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Re: [Role Module] Namespace for 'role' Attribute

From: David Woolley <forums@david-woolley.me.uk>
Date: Tue, 30 Oct 2007 22:36:57 +0000
Message-ID: <4727B209.4000607@david-woolley.me.uk>
To: www-html@w3.org

Jim Jewett wrote:
> On 10/30/07, David Woolley <forums@david-woolley.me.uk> wrote:
>> Given that a namespace can be a single letter and a colon

As noted, I read this particularly in the context of SVG.

> And declaring the namespace in the first place.

That's boiler plate.

> You may believe the cost is trivial; the html5 editors seem to
> disagree.  They have said that browser implementors consider

I think they are working according to the following principles:

- source compatibility with IE is required and whilst IE has some
   special case support of namespaces, it doesn't, for example, give
   proper style sheet access to them.  Consequently they don't want to
   use namespaces in the HTML5 serialisation.

- source compatibility with HTML5 in XHTML syntax is required, so,
   they don't want anything that can also be used in text/html mode to
   use namespaces in application/xhtml+xml mode;

- they are dealing with authors who unsophisticated with respect to
   formal languages.

The IE thing is worrying, because it means that IE can poison the use of 
almost any true XML feature.  Adobe SVG Viewer also has a poisoning 
effect, because it doesn't handle namespaces properly - an example of 
how vendors can frustrate standards when something is easier for them.

As against the reasons for HTML5:

- languages like SVG are XML namespaced languages already and, except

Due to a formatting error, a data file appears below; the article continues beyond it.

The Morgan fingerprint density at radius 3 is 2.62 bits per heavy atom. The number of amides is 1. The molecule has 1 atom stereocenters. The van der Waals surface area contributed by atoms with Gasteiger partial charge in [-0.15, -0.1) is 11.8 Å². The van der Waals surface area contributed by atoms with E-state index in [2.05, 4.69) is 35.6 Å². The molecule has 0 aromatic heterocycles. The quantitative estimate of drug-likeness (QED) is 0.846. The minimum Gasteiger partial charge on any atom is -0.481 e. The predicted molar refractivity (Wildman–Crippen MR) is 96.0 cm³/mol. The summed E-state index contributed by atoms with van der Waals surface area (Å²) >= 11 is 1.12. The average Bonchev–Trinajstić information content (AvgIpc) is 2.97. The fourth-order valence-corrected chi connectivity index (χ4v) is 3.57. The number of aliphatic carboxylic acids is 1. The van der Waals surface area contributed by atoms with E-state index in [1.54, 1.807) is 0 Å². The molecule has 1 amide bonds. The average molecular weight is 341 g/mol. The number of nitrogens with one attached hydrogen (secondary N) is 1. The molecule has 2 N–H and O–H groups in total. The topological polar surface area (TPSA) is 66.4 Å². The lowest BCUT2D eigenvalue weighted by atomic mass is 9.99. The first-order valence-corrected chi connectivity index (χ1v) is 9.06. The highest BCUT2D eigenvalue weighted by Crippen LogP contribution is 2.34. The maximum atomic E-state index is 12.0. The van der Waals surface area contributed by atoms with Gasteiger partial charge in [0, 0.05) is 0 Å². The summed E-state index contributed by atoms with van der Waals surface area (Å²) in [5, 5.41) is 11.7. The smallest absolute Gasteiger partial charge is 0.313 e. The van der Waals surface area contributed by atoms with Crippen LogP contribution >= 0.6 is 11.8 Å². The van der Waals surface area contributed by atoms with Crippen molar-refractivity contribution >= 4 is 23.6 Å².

for the need to use fixed namespace names for ASV, there is no problem
   of maintaining backwards compatibility;

- anyone using role manually, is either relatively sophisticated,
   because they are doing something for the benefit of a minority
   (in a whole that is targetted at the normal web site market),
   or are working in a disciplined environment, and including it because
   the local standards require it;

- most non-HTML XML languages also require reasonable understanding of
   formal languages.

> So again, someone believes there is a cost.  What is the benefit of
> the namespace requirement?

The benefit is that it gives a message that the attribute is not the 
private property of the particular language.  This is not foolproof, but 
I think it will dissuade a few developers from taking liberties.

(In a sort of way, the ASV namespace problem is a counter example, in 
that they didn't respect namespaces enough to implement them properly in 
a language for which they were an important part of the original concept.)

David Woolley
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Received on Tuesday, 30 October 2007 22:37:07 UTC

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